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Rashi: The Greatest Exegete (Annotated) Kindle Edition
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For those who are familiar with Rashi and have read his commentary, the author’s description as to how he believes Rashi constructed / structured his various commentary, depending on the source he used is rather interesting and informative. The author concentrates on / writes about method — with some examples.
Anyone wishing to read Rashi’s commentary will have to purchase the books of Tanach continuing his commentaries. If one is interested in how Rashi conceptually came to the conclusions to which he came, this book can provide that understanding.
The Jewish Bible was already old during that amazing century in which Jesus, Gamaliel, Hillel and Paul lived, and which saw the destruction of the Second Temple, the rise of rabbinical Judaism, and the emergence of Christianity. Until that time all Biblical scholarship was oral, but after the destruction of the Temple and everything else that was occurring, rabbis--which is to say, scholars--began to write commentaries on the Bible and other kinds of works. Rashi became one of the greatest rabbinical scholars, not just of his day, but of any day.
This biography was written over a century ago, and it reads like it. In other words, its slow going, and generally not organized as we expect today. On the other hand, if you work through it, you will be well rewarded. Author Liber places Rashi in the Jewish community of his day and time, and just as importantly, places that Jewish community in the context of Christian Europe. Liber tells us about the man, his character, and what we do know of the kinds of details we want in a biography. Liber also relates some of the fantastic tall tales and legends that survive about Rashi, and if he does so wryly, its because he realizes those kind of tales tell us something important too about a man and his times too. Rashi's lifetime coincided with the Norman Conquest of Britain and the first Crusade; Saint Bernard of Clairvaux was born a half-century later, but not far away. That amazing time is part of what made all of us who we are today.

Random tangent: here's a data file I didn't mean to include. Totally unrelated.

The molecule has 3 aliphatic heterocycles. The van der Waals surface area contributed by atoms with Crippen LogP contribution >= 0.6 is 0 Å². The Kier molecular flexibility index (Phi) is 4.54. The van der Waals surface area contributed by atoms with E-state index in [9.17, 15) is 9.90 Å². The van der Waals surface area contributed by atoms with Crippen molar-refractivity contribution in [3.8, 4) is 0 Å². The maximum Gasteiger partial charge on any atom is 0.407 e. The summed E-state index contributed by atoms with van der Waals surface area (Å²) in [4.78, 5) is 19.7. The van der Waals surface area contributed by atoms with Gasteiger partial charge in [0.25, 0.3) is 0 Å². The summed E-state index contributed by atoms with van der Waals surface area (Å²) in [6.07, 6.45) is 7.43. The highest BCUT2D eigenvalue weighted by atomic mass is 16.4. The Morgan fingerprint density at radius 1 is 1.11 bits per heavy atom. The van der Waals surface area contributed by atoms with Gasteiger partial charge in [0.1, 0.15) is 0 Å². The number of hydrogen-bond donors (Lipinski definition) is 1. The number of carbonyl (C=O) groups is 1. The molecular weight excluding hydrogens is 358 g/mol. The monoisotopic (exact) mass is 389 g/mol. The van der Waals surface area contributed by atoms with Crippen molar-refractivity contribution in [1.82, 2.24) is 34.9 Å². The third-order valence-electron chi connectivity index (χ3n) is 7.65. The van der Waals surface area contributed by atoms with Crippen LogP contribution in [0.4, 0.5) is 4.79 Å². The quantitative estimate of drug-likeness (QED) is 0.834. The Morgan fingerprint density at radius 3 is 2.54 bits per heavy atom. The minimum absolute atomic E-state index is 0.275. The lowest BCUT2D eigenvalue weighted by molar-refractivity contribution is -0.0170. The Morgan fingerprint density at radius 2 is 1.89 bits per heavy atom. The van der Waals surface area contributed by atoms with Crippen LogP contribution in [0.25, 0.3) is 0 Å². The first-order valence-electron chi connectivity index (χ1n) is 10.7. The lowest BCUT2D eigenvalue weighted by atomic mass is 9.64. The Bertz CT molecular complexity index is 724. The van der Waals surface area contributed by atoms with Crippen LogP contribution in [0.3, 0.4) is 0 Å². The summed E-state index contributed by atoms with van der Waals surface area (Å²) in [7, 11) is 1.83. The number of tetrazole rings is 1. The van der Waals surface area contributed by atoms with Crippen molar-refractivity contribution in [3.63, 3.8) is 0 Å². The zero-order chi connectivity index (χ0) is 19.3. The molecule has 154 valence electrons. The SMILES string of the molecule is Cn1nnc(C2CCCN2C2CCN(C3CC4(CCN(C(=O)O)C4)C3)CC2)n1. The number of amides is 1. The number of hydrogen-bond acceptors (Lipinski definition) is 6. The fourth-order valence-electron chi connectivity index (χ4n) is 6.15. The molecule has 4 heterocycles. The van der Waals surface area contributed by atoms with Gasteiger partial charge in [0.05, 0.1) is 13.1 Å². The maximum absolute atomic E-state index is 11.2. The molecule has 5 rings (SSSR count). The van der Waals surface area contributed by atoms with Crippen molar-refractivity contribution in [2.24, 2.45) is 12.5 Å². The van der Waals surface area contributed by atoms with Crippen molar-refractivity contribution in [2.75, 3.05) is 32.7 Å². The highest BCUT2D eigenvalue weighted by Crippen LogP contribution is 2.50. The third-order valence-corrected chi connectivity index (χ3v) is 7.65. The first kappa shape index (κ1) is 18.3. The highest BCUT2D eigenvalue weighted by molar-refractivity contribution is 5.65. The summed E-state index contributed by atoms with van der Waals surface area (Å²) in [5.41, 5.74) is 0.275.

Rashi belongs to a very rarefied and select group of scholars whose work is important after nine hundred years not only because of its influence over the centuries, but as a resource material that is as indispensable today as it was then for the serious study of the Bible. No Jew can study their Bible seriously without Rashi's commentaries. Rashi is not important only or mainly because of his influence on Christian Biblical scholarship from his own day to ours, but that influence is as great as it is generally unrecognized.
I like Rashi, and I like this book about him.